Ahhhh, childhood. When you’re in that 12-10-14 (or whatever) age bracket, so much about life seems just out of reach. You’re interested in the opposite sex for the first time but don’t really know why; the things the grown-ups talk about or that you see on the evening new remain just beyond the full reach of your understanding; and honestly, life itself seems frustratingly close to really, truly beginning, but it just hasn’t happened yet.
There’s one big secret that no one tells kids, though, although they try to through cliched expressions like “enjoy youth while you’ve got it,” etc. — and that is, once all this shit really does start to make sense, it all makes less sense than ever. If you know what I mean. The last throes of childhood really are a magical time, when you look back, because when you’re at that stage where the inner working of human life seem just moments away from your fully comprehending them, you imagine to yourself how great it’s all going to be once you’ve got this whole thing figured out, and there’s no doubt in your mind that you will. The things you don’t quite understand, about why we humans are the way we are and why we’ve constructed our society to be the way it is, are all like ripe fruit hanging not quite low enough for you to pick, but once you’ve got ‘em, damnit, you’ll grab on and not let go.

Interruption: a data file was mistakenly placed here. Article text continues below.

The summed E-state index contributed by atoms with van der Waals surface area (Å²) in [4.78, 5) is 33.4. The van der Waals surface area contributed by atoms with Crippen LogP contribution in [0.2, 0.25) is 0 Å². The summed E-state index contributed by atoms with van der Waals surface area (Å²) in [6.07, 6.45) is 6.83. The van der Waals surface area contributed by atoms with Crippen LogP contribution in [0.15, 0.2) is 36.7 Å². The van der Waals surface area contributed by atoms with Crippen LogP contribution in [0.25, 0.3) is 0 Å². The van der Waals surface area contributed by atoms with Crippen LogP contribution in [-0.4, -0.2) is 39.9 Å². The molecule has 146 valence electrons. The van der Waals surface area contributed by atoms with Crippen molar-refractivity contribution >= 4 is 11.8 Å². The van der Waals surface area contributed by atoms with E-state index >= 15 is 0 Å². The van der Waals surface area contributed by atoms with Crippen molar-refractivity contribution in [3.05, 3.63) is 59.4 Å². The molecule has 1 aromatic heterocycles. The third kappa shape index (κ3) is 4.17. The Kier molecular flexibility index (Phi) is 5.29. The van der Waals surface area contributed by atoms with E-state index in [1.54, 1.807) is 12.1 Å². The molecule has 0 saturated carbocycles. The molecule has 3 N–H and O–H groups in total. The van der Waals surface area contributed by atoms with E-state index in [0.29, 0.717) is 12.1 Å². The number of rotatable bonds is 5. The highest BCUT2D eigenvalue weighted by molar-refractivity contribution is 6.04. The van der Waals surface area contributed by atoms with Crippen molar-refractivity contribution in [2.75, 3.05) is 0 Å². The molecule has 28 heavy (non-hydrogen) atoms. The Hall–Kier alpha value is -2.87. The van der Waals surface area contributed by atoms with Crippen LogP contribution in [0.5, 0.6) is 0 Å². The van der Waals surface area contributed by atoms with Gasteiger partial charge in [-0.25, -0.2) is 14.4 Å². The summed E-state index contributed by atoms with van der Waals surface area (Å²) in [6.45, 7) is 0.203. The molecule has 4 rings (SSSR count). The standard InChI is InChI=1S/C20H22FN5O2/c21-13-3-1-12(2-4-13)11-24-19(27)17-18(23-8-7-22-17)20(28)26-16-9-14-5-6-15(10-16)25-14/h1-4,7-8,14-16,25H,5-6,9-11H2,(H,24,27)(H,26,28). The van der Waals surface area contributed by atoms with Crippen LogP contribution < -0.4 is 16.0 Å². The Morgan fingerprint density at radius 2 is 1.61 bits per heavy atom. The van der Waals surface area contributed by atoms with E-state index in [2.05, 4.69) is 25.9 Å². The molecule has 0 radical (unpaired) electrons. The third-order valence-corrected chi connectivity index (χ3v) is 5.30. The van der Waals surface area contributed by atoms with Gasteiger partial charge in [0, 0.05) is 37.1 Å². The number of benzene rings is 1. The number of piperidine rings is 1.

Then something happens — slowly, inexorably, you do indeed begin to figure life out, only to find out that it all makes even less sense than you thought it did, and the only explanation the older and purportedly “wiser” folks have to offer is the unsatisfying (but you might as well get used to it) “that’s just the way things are.” And honestly, it’s such a letdown, isn’t it? to go from thinking there must be some reason you’re not quite getting why people are the way they are, and the world is the way it is, to knowing there really is no reason whatsoever for any of it, but it’s never going to change so just go with the flow, kid.